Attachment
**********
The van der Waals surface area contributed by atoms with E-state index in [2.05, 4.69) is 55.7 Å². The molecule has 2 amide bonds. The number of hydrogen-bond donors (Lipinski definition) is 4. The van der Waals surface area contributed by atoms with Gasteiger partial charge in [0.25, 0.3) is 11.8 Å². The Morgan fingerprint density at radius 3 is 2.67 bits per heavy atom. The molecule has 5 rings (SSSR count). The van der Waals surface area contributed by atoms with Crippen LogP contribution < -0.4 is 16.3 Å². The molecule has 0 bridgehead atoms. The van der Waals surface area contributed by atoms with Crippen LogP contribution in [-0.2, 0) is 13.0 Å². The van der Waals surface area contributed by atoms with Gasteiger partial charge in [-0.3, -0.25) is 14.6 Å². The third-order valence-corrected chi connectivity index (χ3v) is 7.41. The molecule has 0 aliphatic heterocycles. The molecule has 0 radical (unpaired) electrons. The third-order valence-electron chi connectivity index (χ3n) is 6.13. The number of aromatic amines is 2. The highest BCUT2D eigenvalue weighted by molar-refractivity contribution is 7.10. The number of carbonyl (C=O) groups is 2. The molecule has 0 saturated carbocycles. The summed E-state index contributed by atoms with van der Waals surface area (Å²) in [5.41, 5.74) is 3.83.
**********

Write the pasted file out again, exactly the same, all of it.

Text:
The van der Waals surface area contributed by atoms with E-state index in [2.05, 4.69) is 55.7 Å². The molecule has 2 amide bonds. The number of hydrogen-bond donors (Lipinski definition) is 4. The van der Waals surface area contributed by atoms with Gasteiger partial charge in [0.25, 0.3) is 11.8 Å². The Morgan fingerprint density at radius 3 is 2.67 bits per heavy atom. The molecule has 5 rings (SSSR count). The van der Waals surface area contributed by atoms with Crippen LogP contribution < -0.4 is 16.3 Å². The molecule has 0 bridgehead atoms. The van der Waals surface area contributed by atoms with Crippen LogP contribution in [-0.2, 0) is 13.0 Å². The van der Waals surface area contributed by atoms with Gasteiger partial charge in [-0.3, -0.25) is 14.6 Å². The third-order valence-corrected chi connectivity index (χ3v) is 7.41. The molecule has 0 aliphatic heterocycles. The molecule has 0 radical (unpaired) electrons. The third-order valence-electron chi connectivity index (χ3n) is 6.13. The number of aromatic amines is 2. The highest BCUT2D eigenvalue weighted by molar-refractivity contribution is 7.10. The number of carbonyl (C=O) groups is 2. The molecule has 0 saturated carbocycles. The summed E-state index contributed by atoms with van der Waals surface area (Å²) in [5.41, 5.74) is 3.83.